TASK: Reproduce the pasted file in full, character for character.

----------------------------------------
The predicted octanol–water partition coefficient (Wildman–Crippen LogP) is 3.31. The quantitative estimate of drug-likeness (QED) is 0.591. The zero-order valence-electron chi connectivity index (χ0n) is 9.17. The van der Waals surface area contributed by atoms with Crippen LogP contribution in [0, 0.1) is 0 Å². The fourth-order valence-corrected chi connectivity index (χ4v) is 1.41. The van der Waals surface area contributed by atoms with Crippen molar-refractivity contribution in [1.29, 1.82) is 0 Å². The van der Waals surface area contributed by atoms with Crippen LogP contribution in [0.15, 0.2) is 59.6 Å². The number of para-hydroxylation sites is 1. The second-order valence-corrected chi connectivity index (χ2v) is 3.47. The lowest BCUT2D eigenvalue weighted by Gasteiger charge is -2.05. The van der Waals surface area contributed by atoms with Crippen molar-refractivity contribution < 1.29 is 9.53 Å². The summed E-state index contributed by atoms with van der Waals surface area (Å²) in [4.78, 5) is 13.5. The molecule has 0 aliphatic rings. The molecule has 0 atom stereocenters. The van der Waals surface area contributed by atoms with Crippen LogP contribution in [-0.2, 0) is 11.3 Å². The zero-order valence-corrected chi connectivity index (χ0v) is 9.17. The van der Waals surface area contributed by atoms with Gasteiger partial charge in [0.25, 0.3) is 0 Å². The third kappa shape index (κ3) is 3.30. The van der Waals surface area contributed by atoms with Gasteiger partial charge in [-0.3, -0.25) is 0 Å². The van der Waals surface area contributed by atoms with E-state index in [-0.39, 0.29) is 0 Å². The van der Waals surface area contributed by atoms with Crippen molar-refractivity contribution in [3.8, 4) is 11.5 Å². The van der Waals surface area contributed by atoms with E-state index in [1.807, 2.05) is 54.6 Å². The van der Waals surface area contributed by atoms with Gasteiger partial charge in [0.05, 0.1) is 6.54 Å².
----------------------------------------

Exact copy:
The predicted octanol–water partition coefficient (Wildman–Crippen LogP) is 3.31. The quantitative estimate of drug-likeness (QED) is 0.591. The zero-order valence-electron chi connectivity index (χ0n) is 9.17. The van der Waals surface area contributed by atoms with Crippen LogP contribution in [0, 0.1) is 0 Å². The fourth-order valence-corrected chi connectivity index (χ4v) is 1.41. The van der Waals surface area contributed by atoms with Crippen molar-refractivity contribution in [1.29, 1.82) is 0 Å². The van der Waals surface area contributed by atoms with Crippen LogP contribution in [0.15, 0.2) is 59.6 Å². The number of para-hydroxylation sites is 1. The second-order valence-corrected chi connectivity index (χ2v) is 3.47. The lowest BCUT2D eigenvalue weighted by Gasteiger charge is -2.05. The van der Waals surface area contributed by atoms with Crippen molar-refractivity contribution < 1.29 is 9.53 Å². The summed E-state index contributed by atoms with van der Waals surface area (Å²) in [4.78, 5) is 13.5. The molecule has 0 aliphatic rings. The molecule has 0 atom stereocenters. The van der Waals surface area contributed by atoms with Crippen LogP contribution in [-0.2, 0) is 11.3 Å². The zero-order valence-corrected chi connectivity index (χ0v) is 9.17. The van der Waals surface area contributed by atoms with Gasteiger partial charge in [0.25, 0.3) is 0 Å². The third kappa shape index (κ3) is 3.30. The van der Waals surface area contributed by atoms with Gasteiger partial charge in [-0.3, -0.25) is 0 Å². The van der Waals surface area contributed by atoms with E-state index in [-0.39, 0.29) is 0 Å². The van der Waals surface area contributed by atoms with Crippen molar-refractivity contribution in [3.8, 4) is 11.5 Å². The van der Waals surface area contributed by atoms with E-state index in [1.807, 2.05) is 54.6 Å². The van der Waals surface area contributed by atoms with Gasteiger partial charge in [0.05, 0.1) is 6.54 Å².